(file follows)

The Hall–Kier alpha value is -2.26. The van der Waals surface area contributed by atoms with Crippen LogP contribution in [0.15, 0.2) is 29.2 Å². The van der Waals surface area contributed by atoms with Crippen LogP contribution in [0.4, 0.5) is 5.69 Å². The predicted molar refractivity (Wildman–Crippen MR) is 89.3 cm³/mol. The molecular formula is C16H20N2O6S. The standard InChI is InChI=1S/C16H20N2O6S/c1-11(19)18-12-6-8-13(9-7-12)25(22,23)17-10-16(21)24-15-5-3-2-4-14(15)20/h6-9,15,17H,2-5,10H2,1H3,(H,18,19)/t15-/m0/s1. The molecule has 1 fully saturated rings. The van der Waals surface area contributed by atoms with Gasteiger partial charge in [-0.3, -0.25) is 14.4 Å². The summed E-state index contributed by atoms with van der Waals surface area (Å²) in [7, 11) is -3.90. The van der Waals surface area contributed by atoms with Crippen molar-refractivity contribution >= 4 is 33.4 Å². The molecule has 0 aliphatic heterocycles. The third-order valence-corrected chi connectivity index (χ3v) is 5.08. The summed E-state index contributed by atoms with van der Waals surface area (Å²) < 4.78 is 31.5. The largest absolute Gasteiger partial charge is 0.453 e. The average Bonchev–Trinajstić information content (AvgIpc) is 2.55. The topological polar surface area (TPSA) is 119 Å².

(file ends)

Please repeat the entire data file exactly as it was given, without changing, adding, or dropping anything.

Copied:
The Hall–Kier alpha value is -2.26. The van der Waals surface area contributed by atoms with Crippen LogP contribution in [0.15, 0.2) is 29.2 Å². The van der Waals surface area contributed by atoms with Crippen LogP contribution in [0.4, 0.5) is 5.69 Å². The predicted molar refractivity (Wildman–Crippen MR) is 89.3 cm³/mol. The molecular formula is C16H20N2O6S. The standard InChI is InChI=1S/C16H20N2O6S/c1-11(19)18-12-6-8-13(9-7-12)25(22,23)17-10-16(21)24-15-5-3-2-4-14(15)20/h6-9,15,17H,2-5,10H2,1H3,(H,18,19)/t15-/m0/s1. The molecule has 1 fully saturated rings. The van der Waals surface area contributed by atoms with Gasteiger partial charge in [-0.3, -0.25) is 14.4 Å². The summed E-state index contributed by atoms with van der Waals surface area (Å²) in [7, 11) is -3.90. The van der Waals surface area contributed by atoms with Crippen molar-refractivity contribution >= 4 is 33.4 Å². The molecule has 0 aliphatic heterocycles. The third-order valence-corrected chi connectivity index (χ3v) is 5.08. The summed E-state index contributed by atoms with van der Waals surface area (Å²) < 4.78 is 31.5. The largest absolute Gasteiger partial charge is 0.453 e. The average Bonchev–Trinajstić information content (AvgIpc) is 2.55. The topological polar surface area (TPSA) is 119 Å².